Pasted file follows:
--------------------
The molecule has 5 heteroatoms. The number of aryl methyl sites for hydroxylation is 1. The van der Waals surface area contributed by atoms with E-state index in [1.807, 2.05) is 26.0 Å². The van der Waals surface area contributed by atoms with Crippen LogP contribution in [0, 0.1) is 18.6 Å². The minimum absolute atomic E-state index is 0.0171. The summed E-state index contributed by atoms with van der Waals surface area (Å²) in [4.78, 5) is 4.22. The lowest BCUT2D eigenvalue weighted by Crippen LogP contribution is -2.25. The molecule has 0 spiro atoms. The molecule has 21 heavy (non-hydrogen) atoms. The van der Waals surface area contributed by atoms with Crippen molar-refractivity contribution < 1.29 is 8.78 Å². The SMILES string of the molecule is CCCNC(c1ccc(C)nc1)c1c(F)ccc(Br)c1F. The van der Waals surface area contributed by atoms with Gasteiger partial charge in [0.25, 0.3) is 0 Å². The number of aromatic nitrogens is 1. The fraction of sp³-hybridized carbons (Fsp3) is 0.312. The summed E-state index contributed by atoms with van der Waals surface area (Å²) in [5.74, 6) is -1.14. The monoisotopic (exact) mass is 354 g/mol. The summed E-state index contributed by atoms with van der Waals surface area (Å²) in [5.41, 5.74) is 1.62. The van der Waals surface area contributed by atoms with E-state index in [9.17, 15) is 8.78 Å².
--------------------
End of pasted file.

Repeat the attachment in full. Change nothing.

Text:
The molecule has 5 heteroatoms. The number of aryl methyl sites for hydroxylation is 1. The van der Waals surface area contributed by atoms with E-state index in [1.807, 2.05) is 26.0 Å². The van der Waals surface area contributed by atoms with Crippen LogP contribution in [0, 0.1) is 18.6 Å². The minimum absolute atomic E-state index is 0.0171. The summed E-state index contributed by atoms with van der Waals surface area (Å²) in [4.78, 5) is 4.22. The lowest BCUT2D eigenvalue weighted by Crippen LogP contribution is -2.25. The molecule has 0 spiro atoms. The molecule has 21 heavy (non-hydrogen) atoms. The van der Waals surface area contributed by atoms with Crippen molar-refractivity contribution < 1.29 is 8.78 Å². The SMILES string of the molecule is CCCNC(c1ccc(C)nc1)c1c(F)ccc(Br)c1F. The van der Waals surface area contributed by atoms with Gasteiger partial charge in [0.25, 0.3) is 0 Å². The number of aromatic nitrogens is 1. The fraction of sp³-hybridized carbons (Fsp3) is 0.312. The summed E-state index contributed by atoms with van der Waals surface area (Å²) in [5.74, 6) is -1.14. The monoisotopic (exact) mass is 354 g/mol. The summed E-state index contributed by atoms with van der Waals surface area (Å²) in [5.41, 5.74) is 1.62. The van der Waals surface area contributed by atoms with E-state index in [9.17, 15) is 8.78 Å².